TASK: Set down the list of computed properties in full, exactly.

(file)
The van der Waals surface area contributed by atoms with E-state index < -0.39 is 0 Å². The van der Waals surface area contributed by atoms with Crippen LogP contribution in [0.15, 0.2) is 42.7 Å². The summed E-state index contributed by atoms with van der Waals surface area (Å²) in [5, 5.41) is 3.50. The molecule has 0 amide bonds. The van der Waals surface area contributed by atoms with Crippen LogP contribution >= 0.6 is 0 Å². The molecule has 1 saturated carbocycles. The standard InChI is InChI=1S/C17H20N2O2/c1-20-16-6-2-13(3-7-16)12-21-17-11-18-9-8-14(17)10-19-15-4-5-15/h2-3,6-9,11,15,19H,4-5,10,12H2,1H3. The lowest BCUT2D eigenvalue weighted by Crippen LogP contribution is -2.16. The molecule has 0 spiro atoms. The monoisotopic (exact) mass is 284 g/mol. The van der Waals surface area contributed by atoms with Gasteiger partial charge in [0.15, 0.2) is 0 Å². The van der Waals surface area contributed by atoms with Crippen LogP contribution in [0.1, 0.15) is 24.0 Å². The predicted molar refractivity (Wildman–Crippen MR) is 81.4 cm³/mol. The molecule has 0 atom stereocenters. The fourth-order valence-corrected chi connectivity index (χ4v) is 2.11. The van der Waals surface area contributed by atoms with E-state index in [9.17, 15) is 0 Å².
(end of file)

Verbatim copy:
The van der Waals surface area contributed by atoms with E-state index < -0.39 is 0 Å². The van der Waals surface area contributed by atoms with Crippen LogP contribution in [0.15, 0.2) is 42.7 Å². The summed E-state index contributed by atoms with van der Waals surface area (Å²) in [5, 5.41) is 3.50. The molecule has 0 amide bonds. The van der Waals surface area contributed by atoms with Crippen LogP contribution >= 0.6 is 0 Å². The molecule has 1 saturated carbocycles. The standard InChI is InChI=1S/C17H20N2O2/c1-20-16-6-2-13(3-7-16)12-21-17-11-18-9-8-14(17)10-19-15-4-5-15/h2-3,6-9,11,15,19H,4-5,10,12H2,1H3. The lowest BCUT2D eigenvalue weighted by Crippen LogP contribution is -2.16. The molecule has 0 spiro atoms. The monoisotopic (exact) mass is 284 g/mol. The van der Waals surface area contributed by atoms with Gasteiger partial charge in [0.15, 0.2) is 0 Å². The van der Waals surface area contributed by atoms with Crippen LogP contribution in [0.1, 0.15) is 24.0 Å². The predicted molar refractivity (Wildman–Crippen MR) is 81.4 cm³/mol. The molecule has 0 atom stereocenters. The fourth-order valence-corrected chi connectivity index (χ4v) is 2.11. The van der Waals surface area contributed by atoms with E-state index in [9.17, 15) is 0 Å².